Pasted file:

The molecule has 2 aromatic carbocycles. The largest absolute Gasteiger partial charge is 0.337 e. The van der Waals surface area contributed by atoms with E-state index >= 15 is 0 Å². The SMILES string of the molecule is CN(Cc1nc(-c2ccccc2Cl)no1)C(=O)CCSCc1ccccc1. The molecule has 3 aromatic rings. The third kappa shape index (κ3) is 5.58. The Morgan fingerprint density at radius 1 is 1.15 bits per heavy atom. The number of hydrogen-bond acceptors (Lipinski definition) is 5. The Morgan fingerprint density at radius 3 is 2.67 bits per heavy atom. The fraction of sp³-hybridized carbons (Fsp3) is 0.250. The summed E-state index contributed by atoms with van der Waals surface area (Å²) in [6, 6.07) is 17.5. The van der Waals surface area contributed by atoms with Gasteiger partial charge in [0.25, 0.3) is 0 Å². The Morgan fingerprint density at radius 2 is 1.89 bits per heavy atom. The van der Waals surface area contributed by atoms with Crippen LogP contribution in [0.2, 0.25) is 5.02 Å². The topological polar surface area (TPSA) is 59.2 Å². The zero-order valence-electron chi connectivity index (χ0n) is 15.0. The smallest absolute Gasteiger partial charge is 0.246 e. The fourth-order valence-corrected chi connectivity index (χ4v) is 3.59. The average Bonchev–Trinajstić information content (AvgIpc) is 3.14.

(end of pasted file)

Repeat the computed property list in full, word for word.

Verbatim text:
The molecule has 2 aromatic carbocycles. The largest absolute Gasteiger partial charge is 0.337 e. The van der Waals surface area contributed by atoms with E-state index >= 15 is 0 Å². The SMILES string of the molecule is CN(Cc1nc(-c2ccccc2Cl)no1)C(=O)CCSCc1ccccc1. The molecule has 3 aromatic rings. The third kappa shape index (κ3) is 5.58. The Morgan fingerprint density at radius 1 is 1.15 bits per heavy atom. The number of hydrogen-bond acceptors (Lipinski definition) is 5. The Morgan fingerprint density at radius 3 is 2.67 bits per heavy atom. The fraction of sp³-hybridized carbons (Fsp3) is 0.250. The summed E-state index contributed by atoms with van der Waals surface area (Å²) in [6, 6.07) is 17.5. The van der Waals surface area contributed by atoms with Gasteiger partial charge in [0.25, 0.3) is 0 Å². The Morgan fingerprint density at radius 2 is 1.89 bits per heavy atom. The van der Waals surface area contributed by atoms with Crippen LogP contribution in [0.2, 0.25) is 5.02 Å². The topological polar surface area (TPSA) is 59.2 Å². The zero-order valence-electron chi connectivity index (χ0n) is 15.0. The smallest absolute Gasteiger partial charge is 0.246 e. The fourth-order valence-corrected chi connectivity index (χ4v) is 3.59. The average Bonchev–Trinajstić information content (AvgIpc) is 3.14.